Federal prosecutors late Monday asked a judge to slap a gag order on “Pharma Bro” Martin Shkreli, three days after he blasted them as the “junior varsity” during a surprise courthouse rant to reporters covering his trial.
Those prosecutors said Shkreli’s off-the-cuff remarks, made against the desperate wishes of his lawyers, “risks tainting the jury,” according to a motion filed in Brooklyn, NY, federal court.
Prosecutors, who believe that Shkreli, 34, has resumed posting on Twitter under a pseudonym despite being barred from the social media platform earlier this year for harassing a female reporter, also want him barred by the judge from tweeting further about the case.
If they don’t get the gag order granted, prosecutors want a semi-sequestration of jurors to protect them from hearing or reading Shkreli’s comments during his trial on charges of securities fraud.
And they are asking Judge Kiyo Matsumoto to bar his lawyers and prosecutors themselves from making comments to the media about the case.
Their filing cites a video featuring a CNBC reporter asking Shkreli’s lawyer Benjamin Brafman how he felt about his client’s scathing remarks after court recessed Friday.
Shkreli, who was walking alongside Brafman interjected, “He’ll do whatever he wants.”
When the reporter asked Shkreli, “You can do whatever you want, Martin?” Shkreli replied, “Yes,” according to the prosecutors’ motion.
Also attached to their motion were several news articles about Shkreli’s comments, as well as suspected tweets under the Twitter handle @BLMBro.
Prosecutors wrote: “The government respectfully moves this Court for an order to limit extrajudicial statements by the defendant Martin Shkreli and counsel for all parties during the pendency of this trial.”
“Since the empanelment of the jury, Shkreli has engaged with the press — in apparent contravention of the instructions of his lawyers — in the courthouse itself, directly outside the courthouse and on digital media in a manner that risks tainting the jury,” the motion says.
“In order to protect the public’s interest in a fair trial in which the jury will reach a verdict based solely on the evidence presented in the courtroom, the defendant should be restrained from further public comment during the pendency of the trial. In addition, or in the alternative, the government seeks semi-sequestration of the jury.”
Prosecutors also wrote: “Unfortunately, despite the assurances of defense counsel prior to trial—as well as efforts by defense counsel to control Shkreli—once the jury was selected and empaneled, Shkreli embarked on a campaign of disruption by commenting on trial evidence and witnesses to the press and on social media, and by making a spectacle of himself and the trial directly on the courthouse grounds.”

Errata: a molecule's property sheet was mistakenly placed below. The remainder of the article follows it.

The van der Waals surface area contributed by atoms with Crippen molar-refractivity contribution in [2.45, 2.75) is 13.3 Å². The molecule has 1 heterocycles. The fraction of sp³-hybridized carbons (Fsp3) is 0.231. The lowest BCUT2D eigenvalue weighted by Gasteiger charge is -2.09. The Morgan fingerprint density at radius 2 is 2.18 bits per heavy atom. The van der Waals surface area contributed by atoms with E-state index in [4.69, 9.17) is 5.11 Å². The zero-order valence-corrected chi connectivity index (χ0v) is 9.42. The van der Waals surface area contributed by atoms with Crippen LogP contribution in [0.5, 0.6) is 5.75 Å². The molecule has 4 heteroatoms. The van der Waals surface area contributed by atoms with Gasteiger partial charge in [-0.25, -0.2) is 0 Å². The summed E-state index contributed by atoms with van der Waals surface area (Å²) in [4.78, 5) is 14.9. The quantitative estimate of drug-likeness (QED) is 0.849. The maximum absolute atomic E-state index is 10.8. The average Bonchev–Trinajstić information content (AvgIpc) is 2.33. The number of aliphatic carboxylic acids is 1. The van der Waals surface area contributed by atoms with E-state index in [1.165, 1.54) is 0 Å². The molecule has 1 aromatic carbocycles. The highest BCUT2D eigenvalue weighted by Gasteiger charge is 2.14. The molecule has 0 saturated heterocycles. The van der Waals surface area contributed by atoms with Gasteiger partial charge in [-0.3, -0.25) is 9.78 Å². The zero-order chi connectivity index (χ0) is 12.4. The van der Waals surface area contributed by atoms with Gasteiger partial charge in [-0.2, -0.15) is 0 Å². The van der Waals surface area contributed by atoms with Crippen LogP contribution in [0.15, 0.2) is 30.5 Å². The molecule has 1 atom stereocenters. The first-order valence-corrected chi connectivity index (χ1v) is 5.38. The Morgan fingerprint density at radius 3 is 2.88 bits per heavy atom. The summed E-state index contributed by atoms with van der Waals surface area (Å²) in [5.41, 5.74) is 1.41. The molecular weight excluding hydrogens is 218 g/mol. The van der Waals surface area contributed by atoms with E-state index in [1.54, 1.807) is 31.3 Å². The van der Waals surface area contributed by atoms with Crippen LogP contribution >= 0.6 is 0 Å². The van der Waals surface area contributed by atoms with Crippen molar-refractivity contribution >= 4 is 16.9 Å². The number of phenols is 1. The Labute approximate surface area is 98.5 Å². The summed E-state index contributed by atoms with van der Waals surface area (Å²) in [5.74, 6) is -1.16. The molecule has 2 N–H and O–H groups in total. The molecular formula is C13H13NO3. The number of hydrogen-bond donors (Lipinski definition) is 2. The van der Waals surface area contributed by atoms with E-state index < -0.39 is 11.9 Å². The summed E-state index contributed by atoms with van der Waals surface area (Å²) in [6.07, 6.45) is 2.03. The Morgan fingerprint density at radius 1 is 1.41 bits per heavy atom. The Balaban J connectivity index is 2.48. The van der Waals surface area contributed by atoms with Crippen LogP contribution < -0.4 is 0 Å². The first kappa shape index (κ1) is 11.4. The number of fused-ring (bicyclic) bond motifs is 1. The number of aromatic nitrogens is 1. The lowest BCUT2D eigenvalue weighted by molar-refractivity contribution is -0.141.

“During the lunch break on June 30, 2017, the defendant paid a highly-publicized visit to reporters and members of the public in the overflow viewing room, which is located on the same floor of the courthouse in which the trial is taking place. Among other things, the defendant repeatedly commented on evidence the jury had heard just the day before and the credibility of testifying witnesses.”
The prosecutors also noted that “in addition to his comments on the evidence and witnesses, Shkreli also made inappropriate personal attacks on current and former prosecutors in this case.”
According to the Associated Press, Shkreli lawyer Brafman objects to the prosecutors’ request, and said “certain representatives of the press have gone out of their way to try to ‘bait'” Shkreli into commenting.
The AP also quoted Brafman as saying Shkreli is “under enormous pressure that is compounded by his clearly frail emotional state.”
The prosecution’s unusual request, made on the eve of the Fourth of July, came after Shkreli, stunned reporters, his lawyers and others by effectively holding a press conference in a courtroom down the hall from the one where his trial was being held.
Shkreli criticized the United States Attorney’s Office for the Eastern District, which is prosecuting him, as the “junior varsity,” claimed he never considered taking a plea deal and said people “blame me for everything.”
Shkreli also griped about news headlines regarding his case, and teed off on a young woman who had testified that he had dragged out redeeming her $435,000 investment in his hedge fund for almost a year, saying she wasn’t a “victim.”
He claimed her investment quadrupled.
And Shrkreli said that several documents entered into evidence, which have raised questions about his honesty with investors, were prepared by others.
“Do I want to exonerate myself?” he asked. “Yes.”
“They blame me for everything,” Shkreli said, apparently referring to prosecutors and his other critics.
“Blame me for capitalism,” Shkreli said. “Blame me for EpiPen.”
Several prospective jurors earlier this week were excused from consideration because they incorrectly believed Shkreli had raised the price of the anti-allergy device EpiPen.
In reality, Shkreli drew widespread public scorn in 2015 for hiking the price of an anti-parasite drug named Daraprim by more than 5,000 percent while serving as CEO of Turing Pharmaceuticals.
Last Friday, Shkreli only stopped talking and left when his high-powered lawyer Brafman peered in the room and asked, “Martin, can I talk to you for a minute?”
Brafman later said he would prefer Shkreli not conduct any more impromptu press conferences “because sometimes he doesn’t have a filter.”
“I’m hoping he doesn’t do it ever again,” Brafman told reporters.
Shkreli is charged with securities fraud in connection with his alleged looting millions of dollars from Retrophin, the publicly traded drug company he founded. Prosecutors claim he used the money to repay investors whom he allegedly defrauded at two hedge funds he had run, in addition to paying off personal debts.
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